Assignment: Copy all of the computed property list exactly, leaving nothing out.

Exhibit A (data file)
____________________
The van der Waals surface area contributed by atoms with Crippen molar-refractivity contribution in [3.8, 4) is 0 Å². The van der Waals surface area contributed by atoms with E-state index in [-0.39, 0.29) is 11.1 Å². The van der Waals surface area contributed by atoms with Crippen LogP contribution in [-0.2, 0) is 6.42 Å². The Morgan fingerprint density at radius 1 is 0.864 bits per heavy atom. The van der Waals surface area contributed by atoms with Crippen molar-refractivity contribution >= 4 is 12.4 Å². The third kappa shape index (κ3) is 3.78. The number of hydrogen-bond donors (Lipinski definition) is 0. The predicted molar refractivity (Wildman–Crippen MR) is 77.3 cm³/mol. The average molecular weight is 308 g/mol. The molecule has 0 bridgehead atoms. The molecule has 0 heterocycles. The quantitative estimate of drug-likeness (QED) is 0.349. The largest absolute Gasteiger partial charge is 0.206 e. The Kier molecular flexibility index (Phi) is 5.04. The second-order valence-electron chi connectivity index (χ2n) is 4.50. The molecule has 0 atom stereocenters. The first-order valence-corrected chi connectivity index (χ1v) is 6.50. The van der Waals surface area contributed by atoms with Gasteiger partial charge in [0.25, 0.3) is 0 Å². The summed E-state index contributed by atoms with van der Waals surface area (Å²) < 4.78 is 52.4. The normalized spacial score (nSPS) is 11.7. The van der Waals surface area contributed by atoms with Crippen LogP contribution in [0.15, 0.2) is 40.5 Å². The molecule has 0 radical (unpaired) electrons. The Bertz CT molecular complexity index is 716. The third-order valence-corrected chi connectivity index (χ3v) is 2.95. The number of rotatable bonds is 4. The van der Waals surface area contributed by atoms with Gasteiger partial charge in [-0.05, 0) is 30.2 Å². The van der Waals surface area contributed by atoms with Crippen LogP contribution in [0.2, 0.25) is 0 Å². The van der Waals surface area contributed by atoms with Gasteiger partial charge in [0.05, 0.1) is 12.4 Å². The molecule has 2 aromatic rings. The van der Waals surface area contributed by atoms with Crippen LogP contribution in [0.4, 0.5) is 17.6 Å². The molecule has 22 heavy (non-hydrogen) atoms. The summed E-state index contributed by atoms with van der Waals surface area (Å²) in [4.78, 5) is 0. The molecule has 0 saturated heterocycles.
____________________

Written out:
The van der Waals surface area contributed by atoms with Crippen molar-refractivity contribution in [3.8, 4) is 0 Å². The van der Waals surface area contributed by atoms with E-state index in [-0.39, 0.29) is 11.1 Å². The van der Waals surface area contributed by atoms with Crippen LogP contribution in [-0.2, 0) is 6.42 Å². The Morgan fingerprint density at radius 1 is 0.864 bits per heavy atom. The van der Waals surface area contributed by atoms with Crippen molar-refractivity contribution >= 4 is 12.4 Å². The third kappa shape index (κ3) is 3.78. The number of hydrogen-bond donors (Lipinski definition) is 0. The predicted molar refractivity (Wildman–Crippen MR) is 77.3 cm³/mol. The average molecular weight is 308 g/mol. The molecule has 0 bridgehead atoms. The molecule has 0 heterocycles. The quantitative estimate of drug-likeness (QED) is 0.349. The largest absolute Gasteiger partial charge is 0.206 e. The Kier molecular flexibility index (Phi) is 5.04. The second-order valence-electron chi connectivity index (χ2n) is 4.50. The molecule has 0 atom stereocenters. The first-order valence-corrected chi connectivity index (χ1v) is 6.50. The van der Waals surface area contributed by atoms with Gasteiger partial charge in [0.25, 0.3) is 0 Å². The summed E-state index contributed by atoms with van der Waals surface area (Å²) < 4.78 is 52.4. The normalized spacial score (nSPS) is 11.7. The van der Waals surface area contributed by atoms with Crippen LogP contribution in [0.15, 0.2) is 40.5 Å². The molecule has 0 radical (unpaired) electrons. The Bertz CT molecular complexity index is 716. The third-order valence-corrected chi connectivity index (χ3v) is 2.95. The number of rotatable bonds is 4. The van der Waals surface area contributed by atoms with Gasteiger partial charge in [-0.05, 0) is 30.2 Å². The van der Waals surface area contributed by atoms with Crippen LogP contribution in [0.2, 0.25) is 0 Å². The van der Waals surface area contributed by atoms with Gasteiger partial charge in [0.05, 0.1) is 12.4 Å². The molecule has 2 aromatic rings. The van der Waals surface area contributed by atoms with Crippen LogP contribution in [0.4, 0.5) is 17.6 Å². The molecule has 22 heavy (non-hydrogen) atoms. The summed E-state index contributed by atoms with van der Waals surface area (Å²) in [4.78, 5) is 0. The molecule has 0 saturated heterocycles.